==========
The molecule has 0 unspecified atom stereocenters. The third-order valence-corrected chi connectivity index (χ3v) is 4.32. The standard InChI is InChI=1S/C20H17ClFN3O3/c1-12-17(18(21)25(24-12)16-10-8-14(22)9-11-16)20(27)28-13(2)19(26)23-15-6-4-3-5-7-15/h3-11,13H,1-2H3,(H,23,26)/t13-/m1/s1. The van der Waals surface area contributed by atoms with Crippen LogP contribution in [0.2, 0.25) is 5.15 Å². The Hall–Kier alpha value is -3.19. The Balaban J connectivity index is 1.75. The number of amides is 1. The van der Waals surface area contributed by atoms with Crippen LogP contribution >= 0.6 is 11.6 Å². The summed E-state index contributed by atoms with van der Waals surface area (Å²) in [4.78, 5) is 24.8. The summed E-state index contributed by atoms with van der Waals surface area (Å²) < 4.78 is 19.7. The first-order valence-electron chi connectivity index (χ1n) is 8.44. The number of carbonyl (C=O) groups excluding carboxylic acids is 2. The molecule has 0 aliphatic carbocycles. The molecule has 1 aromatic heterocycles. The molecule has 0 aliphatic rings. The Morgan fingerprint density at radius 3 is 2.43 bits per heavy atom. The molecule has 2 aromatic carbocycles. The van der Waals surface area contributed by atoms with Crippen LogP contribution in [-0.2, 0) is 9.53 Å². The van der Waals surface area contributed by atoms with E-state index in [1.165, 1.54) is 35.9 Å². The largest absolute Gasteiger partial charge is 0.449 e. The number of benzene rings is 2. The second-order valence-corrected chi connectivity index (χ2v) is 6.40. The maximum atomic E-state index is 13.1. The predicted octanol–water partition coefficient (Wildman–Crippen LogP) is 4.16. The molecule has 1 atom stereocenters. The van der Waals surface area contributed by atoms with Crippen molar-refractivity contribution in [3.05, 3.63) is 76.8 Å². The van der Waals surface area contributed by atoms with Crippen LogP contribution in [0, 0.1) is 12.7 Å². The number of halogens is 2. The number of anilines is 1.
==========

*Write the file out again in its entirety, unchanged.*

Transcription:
The molecule has 0 unspecified atom stereocenters. The third-order valence-corrected chi connectivity index (χ3v) is 4.32. The standard InChI is InChI=1S/C20H17ClFN3O3/c1-12-17(18(21)25(24-12)16-10-8-14(22)9-11-16)20(27)28-13(2)19(26)23-15-6-4-3-5-7-15/h3-11,13H,1-2H3,(H,23,26)/t13-/m1/s1. The van der Waals surface area contributed by atoms with Crippen LogP contribution in [0.2, 0.25) is 5.15 Å². The Hall–Kier alpha value is -3.19. The Balaban J connectivity index is 1.75. The number of amides is 1. The van der Waals surface area contributed by atoms with Crippen LogP contribution >= 0.6 is 11.6 Å². The summed E-state index contributed by atoms with van der Waals surface area (Å²) in [4.78, 5) is 24.8. The summed E-state index contributed by atoms with van der Waals surface area (Å²) < 4.78 is 19.7. The first-order valence-electron chi connectivity index (χ1n) is 8.44. The number of carbonyl (C=O) groups excluding carboxylic acids is 2. The molecule has 0 aliphatic carbocycles. The molecule has 1 aromatic heterocycles. The molecule has 0 aliphatic rings. The Morgan fingerprint density at radius 3 is 2.43 bits per heavy atom. The molecule has 2 aromatic carbocycles. The van der Waals surface area contributed by atoms with Crippen LogP contribution in [-0.2, 0) is 9.53 Å². The van der Waals surface area contributed by atoms with E-state index in [1.165, 1.54) is 35.9 Å². The largest absolute Gasteiger partial charge is 0.449 e. The number of benzene rings is 2. The second-order valence-corrected chi connectivity index (χ2v) is 6.40. The maximum atomic E-state index is 13.1. The predicted octanol–water partition coefficient (Wildman–Crippen LogP) is 4.16. The molecule has 1 atom stereocenters. The van der Waals surface area contributed by atoms with Crippen molar-refractivity contribution in [3.05, 3.63) is 76.8 Å². The van der Waals surface area contributed by atoms with Crippen LogP contribution in [0, 0.1) is 12.7 Å². The number of halogens is 2. The number of anilines is 1.